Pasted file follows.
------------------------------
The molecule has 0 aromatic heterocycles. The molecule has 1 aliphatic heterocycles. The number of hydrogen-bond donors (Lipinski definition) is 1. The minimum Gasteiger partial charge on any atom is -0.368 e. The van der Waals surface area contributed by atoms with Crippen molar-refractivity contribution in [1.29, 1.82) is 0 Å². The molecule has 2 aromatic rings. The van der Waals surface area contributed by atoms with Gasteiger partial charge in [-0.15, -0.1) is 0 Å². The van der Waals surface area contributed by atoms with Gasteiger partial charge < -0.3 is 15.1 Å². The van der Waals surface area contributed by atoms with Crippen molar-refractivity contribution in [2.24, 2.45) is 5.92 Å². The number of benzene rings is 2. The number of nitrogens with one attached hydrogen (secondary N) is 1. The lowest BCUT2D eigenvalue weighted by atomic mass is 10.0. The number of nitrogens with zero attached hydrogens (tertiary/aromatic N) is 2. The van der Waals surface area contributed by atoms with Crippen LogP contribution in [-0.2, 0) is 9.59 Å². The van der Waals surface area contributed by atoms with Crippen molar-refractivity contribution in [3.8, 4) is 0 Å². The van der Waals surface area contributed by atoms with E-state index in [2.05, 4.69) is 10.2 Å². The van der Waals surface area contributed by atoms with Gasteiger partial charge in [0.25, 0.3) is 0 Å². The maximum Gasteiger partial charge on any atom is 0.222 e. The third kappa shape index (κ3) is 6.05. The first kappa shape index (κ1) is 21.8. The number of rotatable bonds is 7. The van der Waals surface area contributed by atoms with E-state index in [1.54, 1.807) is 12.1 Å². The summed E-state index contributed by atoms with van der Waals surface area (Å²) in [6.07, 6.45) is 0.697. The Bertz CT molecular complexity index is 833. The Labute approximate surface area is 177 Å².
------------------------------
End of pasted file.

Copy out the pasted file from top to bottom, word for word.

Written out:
The molecule has 0 aromatic heterocycles. The molecule has 1 aliphatic heterocycles. The number of hydrogen-bond donors (Lipinski definition) is 1. The minimum Gasteiger partial charge on any atom is -0.368 e. The van der Waals surface area contributed by atoms with Crippen molar-refractivity contribution in [1.29, 1.82) is 0 Å². The molecule has 2 aromatic rings. The van der Waals surface area contributed by atoms with Gasteiger partial charge in [-0.15, -0.1) is 0 Å². The van der Waals surface area contributed by atoms with Gasteiger partial charge < -0.3 is 15.1 Å². The van der Waals surface area contributed by atoms with Crippen molar-refractivity contribution in [2.24, 2.45) is 5.92 Å². The number of benzene rings is 2. The number of nitrogens with one attached hydrogen (secondary N) is 1. The lowest BCUT2D eigenvalue weighted by atomic mass is 10.0. The number of nitrogens with zero attached hydrogens (tertiary/aromatic N) is 2. The van der Waals surface area contributed by atoms with Crippen LogP contribution in [-0.2, 0) is 9.59 Å². The van der Waals surface area contributed by atoms with Crippen molar-refractivity contribution in [3.8, 4) is 0 Å². The van der Waals surface area contributed by atoms with E-state index in [2.05, 4.69) is 10.2 Å². The van der Waals surface area contributed by atoms with Gasteiger partial charge in [0.25, 0.3) is 0 Å². The maximum Gasteiger partial charge on any atom is 0.222 e. The third kappa shape index (κ3) is 6.05. The first kappa shape index (κ1) is 21.8. The number of rotatable bonds is 7. The van der Waals surface area contributed by atoms with E-state index in [1.54, 1.807) is 12.1 Å². The summed E-state index contributed by atoms with van der Waals surface area (Å²) in [6.07, 6.45) is 0.697. The Bertz CT molecular complexity index is 833. The Labute approximate surface area is 177 Å².